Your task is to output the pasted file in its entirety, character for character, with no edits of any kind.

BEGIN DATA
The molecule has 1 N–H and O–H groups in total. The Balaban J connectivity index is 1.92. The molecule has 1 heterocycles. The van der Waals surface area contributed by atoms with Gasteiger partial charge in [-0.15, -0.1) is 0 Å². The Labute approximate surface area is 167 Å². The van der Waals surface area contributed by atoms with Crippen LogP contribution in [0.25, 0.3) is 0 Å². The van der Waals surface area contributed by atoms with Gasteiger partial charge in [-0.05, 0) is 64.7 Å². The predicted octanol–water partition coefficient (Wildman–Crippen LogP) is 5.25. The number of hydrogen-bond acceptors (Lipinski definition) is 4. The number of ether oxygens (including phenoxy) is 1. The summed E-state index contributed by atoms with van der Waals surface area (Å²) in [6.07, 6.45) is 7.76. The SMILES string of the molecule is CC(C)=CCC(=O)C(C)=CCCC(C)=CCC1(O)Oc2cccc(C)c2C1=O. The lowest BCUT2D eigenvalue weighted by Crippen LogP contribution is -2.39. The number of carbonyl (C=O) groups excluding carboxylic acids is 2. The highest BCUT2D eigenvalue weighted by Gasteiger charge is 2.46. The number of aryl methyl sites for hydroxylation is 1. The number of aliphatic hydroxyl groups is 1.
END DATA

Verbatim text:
The molecule has 1 N–H and O–H groups in total. The Balaban J connectivity index is 1.92. The molecule has 1 heterocycles. The van der Waals surface area contributed by atoms with Gasteiger partial charge in [-0.15, -0.1) is 0 Å². The Labute approximate surface area is 167 Å². The van der Waals surface area contributed by atoms with Crippen LogP contribution in [0.25, 0.3) is 0 Å². The van der Waals surface area contributed by atoms with Gasteiger partial charge in [-0.05, 0) is 64.7 Å². The predicted octanol–water partition coefficient (Wildman–Crippen LogP) is 5.25. The number of hydrogen-bond acceptors (Lipinski definition) is 4. The number of ether oxygens (including phenoxy) is 1. The summed E-state index contributed by atoms with van der Waals surface area (Å²) in [6.07, 6.45) is 7.76. The SMILES string of the molecule is CC(C)=CCC(=O)C(C)=CCCC(C)=CCC1(O)Oc2cccc(C)c2C1=O. The lowest BCUT2D eigenvalue weighted by Crippen LogP contribution is -2.39. The number of carbonyl (C=O) groups excluding carboxylic acids is 2. The highest BCUT2D eigenvalue weighted by Gasteiger charge is 2.46. The number of aryl methyl sites for hydroxylation is 1. The number of aliphatic hydroxyl groups is 1.